22 June 2023 Department of Computer Science , Faculty , Research , Systems & Networking

22 Jun 2023 – NUS Computing Adjunct Assistant Professor Jingxian Wang wins ACM SIGMOBILE Doctoral Dissertation Award for his PhD dissertation thesis, “Blind Wireless Beamforming to Power, Heat, and Move.”

The award recognizes the top doctoral candidates with excellent thesis research in the field of mobile computing and wireless networks. Dr. Wang will be attending the ACM Mobicom conference in Spain this coming October to receive the award.

While most of the wireless systems research in the past decade has been focused on designing more efficient communication and novel sensing applications, not much has been focused on wireless systems’ capability to generate energy. The precise control of wireless signals, which is known as beamforming, has been an important solution in improving the wireless communication system’s throughput and signal-noise ratio. However, these systems have not directly translated to innovations in wireless systems for heating and delivering energy more broadly.

Dr. Wang’s dissertation taps into the potential of wireless systems by building a suite of blind beamforming systems that deliver precisely controllable wireless energy to battery-free devices and objects such as RFID tags.

“I started with the creation of PushID, an innovative beamforming system specifically designed to power battery-free RFID tags on a large scale. Drawing inspiration from the principles underlying PushID, I conceptualized and developed Software-defined Cooking. This initiative reimagines the conventional microwave oven system, enabling programmable and precision-controlled heating trajectories for various foods, including pizza. I extended the same heating principle to design WASER, a technology that uses wireless beamforming to actuate movements in electronic-free soft robots. In addition to these, my research demonstrated the potential of novel battery-free soft materials in efficient wireless energy harvesting, coupled with their capabilities for advanced sensing.”

Dr. Wang believes that the multidisciplinary methodology he employed in his dissertation was what made it stand out: “I’ve interwoven elements from artificial intelligence, robotics, materials science, and wireless computer systems in my research. I believe this multidisciplinary methodology is what distinguishes my work and gives it a unique edge.”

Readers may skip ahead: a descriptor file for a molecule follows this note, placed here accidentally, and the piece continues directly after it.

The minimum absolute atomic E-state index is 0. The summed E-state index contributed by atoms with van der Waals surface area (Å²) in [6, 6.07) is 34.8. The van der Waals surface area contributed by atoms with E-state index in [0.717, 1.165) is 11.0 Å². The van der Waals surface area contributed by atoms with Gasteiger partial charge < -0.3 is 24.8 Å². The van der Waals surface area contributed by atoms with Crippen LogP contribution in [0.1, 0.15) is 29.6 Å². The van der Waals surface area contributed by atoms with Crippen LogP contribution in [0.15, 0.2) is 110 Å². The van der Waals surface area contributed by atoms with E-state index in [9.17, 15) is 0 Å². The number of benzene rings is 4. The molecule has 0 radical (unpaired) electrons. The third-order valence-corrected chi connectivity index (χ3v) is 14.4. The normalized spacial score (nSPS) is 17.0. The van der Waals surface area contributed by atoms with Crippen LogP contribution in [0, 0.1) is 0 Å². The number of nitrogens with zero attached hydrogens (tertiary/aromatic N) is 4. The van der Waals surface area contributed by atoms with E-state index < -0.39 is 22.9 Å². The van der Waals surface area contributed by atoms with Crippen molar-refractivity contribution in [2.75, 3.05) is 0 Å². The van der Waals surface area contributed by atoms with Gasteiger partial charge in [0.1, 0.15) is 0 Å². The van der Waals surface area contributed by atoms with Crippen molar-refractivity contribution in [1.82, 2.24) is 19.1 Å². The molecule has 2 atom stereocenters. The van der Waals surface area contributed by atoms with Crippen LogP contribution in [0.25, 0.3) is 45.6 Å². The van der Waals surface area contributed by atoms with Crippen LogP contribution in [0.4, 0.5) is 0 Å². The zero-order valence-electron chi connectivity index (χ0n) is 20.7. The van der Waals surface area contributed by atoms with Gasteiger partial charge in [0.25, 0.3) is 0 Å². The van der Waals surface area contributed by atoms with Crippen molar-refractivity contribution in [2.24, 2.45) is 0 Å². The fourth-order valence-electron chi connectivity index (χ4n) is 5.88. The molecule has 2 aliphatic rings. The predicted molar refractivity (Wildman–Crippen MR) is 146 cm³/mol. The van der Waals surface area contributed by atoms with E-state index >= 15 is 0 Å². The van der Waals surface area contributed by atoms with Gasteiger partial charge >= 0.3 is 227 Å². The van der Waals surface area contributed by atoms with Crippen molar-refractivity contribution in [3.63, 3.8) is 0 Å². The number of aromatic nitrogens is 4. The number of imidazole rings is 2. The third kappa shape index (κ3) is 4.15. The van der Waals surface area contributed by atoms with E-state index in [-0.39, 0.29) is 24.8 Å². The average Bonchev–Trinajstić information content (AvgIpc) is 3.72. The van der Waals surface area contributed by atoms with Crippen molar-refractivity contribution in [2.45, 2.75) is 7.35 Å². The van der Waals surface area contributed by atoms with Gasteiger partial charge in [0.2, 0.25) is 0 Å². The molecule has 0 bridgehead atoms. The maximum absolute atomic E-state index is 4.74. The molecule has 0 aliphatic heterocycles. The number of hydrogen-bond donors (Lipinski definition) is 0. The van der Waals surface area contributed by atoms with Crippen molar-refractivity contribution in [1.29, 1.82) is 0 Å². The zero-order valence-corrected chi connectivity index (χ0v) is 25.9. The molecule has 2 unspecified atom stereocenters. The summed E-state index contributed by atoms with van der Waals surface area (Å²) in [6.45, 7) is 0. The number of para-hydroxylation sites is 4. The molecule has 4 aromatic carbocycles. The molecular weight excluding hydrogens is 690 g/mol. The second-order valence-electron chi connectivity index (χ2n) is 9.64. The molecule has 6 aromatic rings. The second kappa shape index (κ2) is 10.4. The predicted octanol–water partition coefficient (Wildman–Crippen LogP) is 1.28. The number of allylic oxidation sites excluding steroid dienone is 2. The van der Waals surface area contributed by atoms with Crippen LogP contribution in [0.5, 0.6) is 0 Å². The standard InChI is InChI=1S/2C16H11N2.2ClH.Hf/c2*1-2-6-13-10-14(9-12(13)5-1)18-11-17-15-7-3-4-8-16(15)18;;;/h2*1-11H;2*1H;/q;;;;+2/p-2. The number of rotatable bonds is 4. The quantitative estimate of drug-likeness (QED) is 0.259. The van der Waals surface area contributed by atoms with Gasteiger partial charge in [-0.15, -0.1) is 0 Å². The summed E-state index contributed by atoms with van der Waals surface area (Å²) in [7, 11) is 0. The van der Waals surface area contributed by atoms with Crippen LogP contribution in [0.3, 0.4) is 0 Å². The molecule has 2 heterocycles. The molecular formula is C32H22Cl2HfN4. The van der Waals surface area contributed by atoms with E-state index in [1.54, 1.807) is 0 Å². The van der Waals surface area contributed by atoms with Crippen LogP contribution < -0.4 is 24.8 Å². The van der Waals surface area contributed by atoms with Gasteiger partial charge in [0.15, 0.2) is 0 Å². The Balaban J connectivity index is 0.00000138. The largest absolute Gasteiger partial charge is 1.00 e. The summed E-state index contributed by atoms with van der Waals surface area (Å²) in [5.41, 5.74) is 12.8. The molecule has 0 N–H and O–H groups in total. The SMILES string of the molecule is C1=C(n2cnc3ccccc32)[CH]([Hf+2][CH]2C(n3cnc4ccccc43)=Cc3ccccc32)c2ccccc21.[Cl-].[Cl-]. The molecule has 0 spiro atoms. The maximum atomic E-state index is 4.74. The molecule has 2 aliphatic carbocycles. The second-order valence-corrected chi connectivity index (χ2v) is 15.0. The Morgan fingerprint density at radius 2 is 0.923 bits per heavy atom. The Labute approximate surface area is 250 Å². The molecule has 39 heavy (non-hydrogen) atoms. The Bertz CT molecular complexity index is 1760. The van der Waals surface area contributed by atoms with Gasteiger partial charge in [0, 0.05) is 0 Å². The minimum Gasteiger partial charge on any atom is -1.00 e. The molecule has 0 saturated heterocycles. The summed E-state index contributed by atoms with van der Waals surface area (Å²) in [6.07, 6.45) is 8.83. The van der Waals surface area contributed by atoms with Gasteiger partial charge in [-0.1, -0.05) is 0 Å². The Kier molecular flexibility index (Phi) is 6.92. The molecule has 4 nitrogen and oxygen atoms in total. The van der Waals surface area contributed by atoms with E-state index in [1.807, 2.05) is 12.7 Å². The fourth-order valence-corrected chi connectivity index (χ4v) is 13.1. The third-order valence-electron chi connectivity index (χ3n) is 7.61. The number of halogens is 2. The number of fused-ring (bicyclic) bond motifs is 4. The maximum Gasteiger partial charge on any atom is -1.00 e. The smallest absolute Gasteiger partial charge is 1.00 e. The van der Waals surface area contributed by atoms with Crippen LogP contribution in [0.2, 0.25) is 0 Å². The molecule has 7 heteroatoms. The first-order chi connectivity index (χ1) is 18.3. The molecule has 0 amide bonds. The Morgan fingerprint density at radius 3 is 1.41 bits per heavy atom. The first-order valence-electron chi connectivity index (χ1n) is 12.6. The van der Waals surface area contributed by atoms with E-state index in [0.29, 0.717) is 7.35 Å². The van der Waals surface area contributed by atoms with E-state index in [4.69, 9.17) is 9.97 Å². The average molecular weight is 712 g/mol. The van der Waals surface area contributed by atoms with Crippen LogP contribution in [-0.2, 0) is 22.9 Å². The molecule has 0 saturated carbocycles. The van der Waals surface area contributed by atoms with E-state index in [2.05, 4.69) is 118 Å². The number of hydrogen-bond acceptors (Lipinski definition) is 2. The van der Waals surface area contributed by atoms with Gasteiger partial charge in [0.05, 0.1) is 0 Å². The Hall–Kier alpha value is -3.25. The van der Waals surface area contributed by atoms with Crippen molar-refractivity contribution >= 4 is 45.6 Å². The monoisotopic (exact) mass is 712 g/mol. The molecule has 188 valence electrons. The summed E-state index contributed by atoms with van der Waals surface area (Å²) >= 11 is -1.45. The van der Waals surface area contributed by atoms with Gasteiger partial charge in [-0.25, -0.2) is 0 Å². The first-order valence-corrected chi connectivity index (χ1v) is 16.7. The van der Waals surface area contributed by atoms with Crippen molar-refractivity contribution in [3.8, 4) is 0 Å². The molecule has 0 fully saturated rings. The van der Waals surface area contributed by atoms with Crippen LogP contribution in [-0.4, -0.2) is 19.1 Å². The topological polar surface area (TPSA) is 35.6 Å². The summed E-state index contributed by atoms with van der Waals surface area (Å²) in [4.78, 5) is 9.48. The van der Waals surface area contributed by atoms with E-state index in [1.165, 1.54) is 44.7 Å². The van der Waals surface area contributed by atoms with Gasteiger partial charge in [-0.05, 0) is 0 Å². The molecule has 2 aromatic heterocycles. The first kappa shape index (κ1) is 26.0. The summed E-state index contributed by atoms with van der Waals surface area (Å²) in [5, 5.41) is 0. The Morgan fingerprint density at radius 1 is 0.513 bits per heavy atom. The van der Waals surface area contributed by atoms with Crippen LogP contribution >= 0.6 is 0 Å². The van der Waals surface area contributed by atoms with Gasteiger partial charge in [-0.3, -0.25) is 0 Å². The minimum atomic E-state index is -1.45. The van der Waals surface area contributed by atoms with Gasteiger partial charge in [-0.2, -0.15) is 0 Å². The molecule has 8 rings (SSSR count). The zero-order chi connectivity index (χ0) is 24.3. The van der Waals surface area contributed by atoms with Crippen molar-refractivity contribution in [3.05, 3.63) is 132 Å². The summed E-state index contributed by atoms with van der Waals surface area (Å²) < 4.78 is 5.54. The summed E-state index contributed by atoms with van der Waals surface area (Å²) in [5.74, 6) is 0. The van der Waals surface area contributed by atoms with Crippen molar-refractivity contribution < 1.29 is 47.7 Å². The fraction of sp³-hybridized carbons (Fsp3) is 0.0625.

His work sparked various industrial collaborations, namely with Microsoft, Bridgestone, Bosch, and Pitt+Me. One of his inventions was patented by Microsoft, with the HoloLens team exploring its integration into future mixed-reality experiences.

Besides this recognition, his paper also won various best paper and demo awards in the field of mobile computing, human-computer interaction, and cyber-physical systems.

On receiving this recognition, he expressed: “It’s an overwhelming feeling of gratitude. Given the highly competitive nature of this award and the outstanding group of PhD students emerging in the SIGMOBILE field every year, across a variety of domains from edge computing to wireless to ubiquitous computing, being chosen for this award is indeed a significant honor.”

“Figuring out how to make a distinctive impact in the field was indeed challenging. My strategy was to interact with large industrial companies and potential clients to identify real-world issues. After that, I would devise cutting-edge techniques to address these problems. Additionally, I’ve always been keen on exploring knowledge beyond my specific research area and comfort zone. I often read papers and participate in workshops and conferences outside my primary field of study, as I believe these are the arenas where inspiration for novel ideas can often strike.”

Despite his numerous achievements, Dr. Wang is far from resting on his laurels. He is deeply passionate about fostering the next generation of engineers, scientists, and entrepreneurs. To this end, he actively seeks to recruit new PhD students into his research group. "Innovation often springs from diverse perspectives converging to solve complex problems," he asserts. "I am particularly keen on welcoming students from a wide variety of backgrounds, including artificial intelligence, signal processing, materials science, and electronics.”